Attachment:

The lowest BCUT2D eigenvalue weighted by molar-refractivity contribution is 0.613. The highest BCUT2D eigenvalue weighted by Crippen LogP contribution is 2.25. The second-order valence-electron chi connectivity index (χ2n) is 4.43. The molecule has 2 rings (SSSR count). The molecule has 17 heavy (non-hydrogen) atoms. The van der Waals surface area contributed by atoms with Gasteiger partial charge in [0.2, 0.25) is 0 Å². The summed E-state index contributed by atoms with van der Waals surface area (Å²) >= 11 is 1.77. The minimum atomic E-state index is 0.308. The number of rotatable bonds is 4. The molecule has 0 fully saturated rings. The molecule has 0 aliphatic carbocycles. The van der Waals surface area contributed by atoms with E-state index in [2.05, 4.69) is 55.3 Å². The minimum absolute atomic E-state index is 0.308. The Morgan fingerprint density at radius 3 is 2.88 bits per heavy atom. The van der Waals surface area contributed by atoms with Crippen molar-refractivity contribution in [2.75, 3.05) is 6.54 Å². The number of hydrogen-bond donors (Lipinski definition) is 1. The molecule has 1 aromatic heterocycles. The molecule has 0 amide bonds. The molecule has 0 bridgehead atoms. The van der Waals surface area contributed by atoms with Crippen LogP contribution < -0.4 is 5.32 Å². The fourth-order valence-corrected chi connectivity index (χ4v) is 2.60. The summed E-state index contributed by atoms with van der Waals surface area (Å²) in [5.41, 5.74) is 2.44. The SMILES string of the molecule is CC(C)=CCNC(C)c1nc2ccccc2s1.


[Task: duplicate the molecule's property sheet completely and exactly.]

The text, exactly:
The lowest BCUT2D eigenvalue weighted by molar-refractivity contribution is 0.613. The highest BCUT2D eigenvalue weighted by Crippen LogP contribution is 2.25. The second-order valence-electron chi connectivity index (χ2n) is 4.43. The molecule has 2 rings (SSSR count). The molecule has 17 heavy (non-hydrogen) atoms. The van der Waals surface area contributed by atoms with Gasteiger partial charge in [0.2, 0.25) is 0 Å². The summed E-state index contributed by atoms with van der Waals surface area (Å²) >= 11 is 1.77. The minimum atomic E-state index is 0.308. The number of rotatable bonds is 4. The molecule has 0 fully saturated rings. The molecule has 0 aliphatic carbocycles. The van der Waals surface area contributed by atoms with E-state index in [2.05, 4.69) is 55.3 Å². The minimum absolute atomic E-state index is 0.308. The Morgan fingerprint density at radius 3 is 2.88 bits per heavy atom. The van der Waals surface area contributed by atoms with Crippen molar-refractivity contribution in [2.75, 3.05) is 6.54 Å². The number of hydrogen-bond donors (Lipinski definition) is 1. The molecule has 1 aromatic heterocycles. The molecule has 0 amide bonds. The molecule has 0 bridgehead atoms. The van der Waals surface area contributed by atoms with Crippen LogP contribution < -0.4 is 5.32 Å². The fourth-order valence-corrected chi connectivity index (χ4v) is 2.60. The summed E-state index contributed by atoms with van der Waals surface area (Å²) in [5.41, 5.74) is 2.44. The SMILES string of the molecule is CC(C)=CCNC(C)c1nc2ccccc2s1.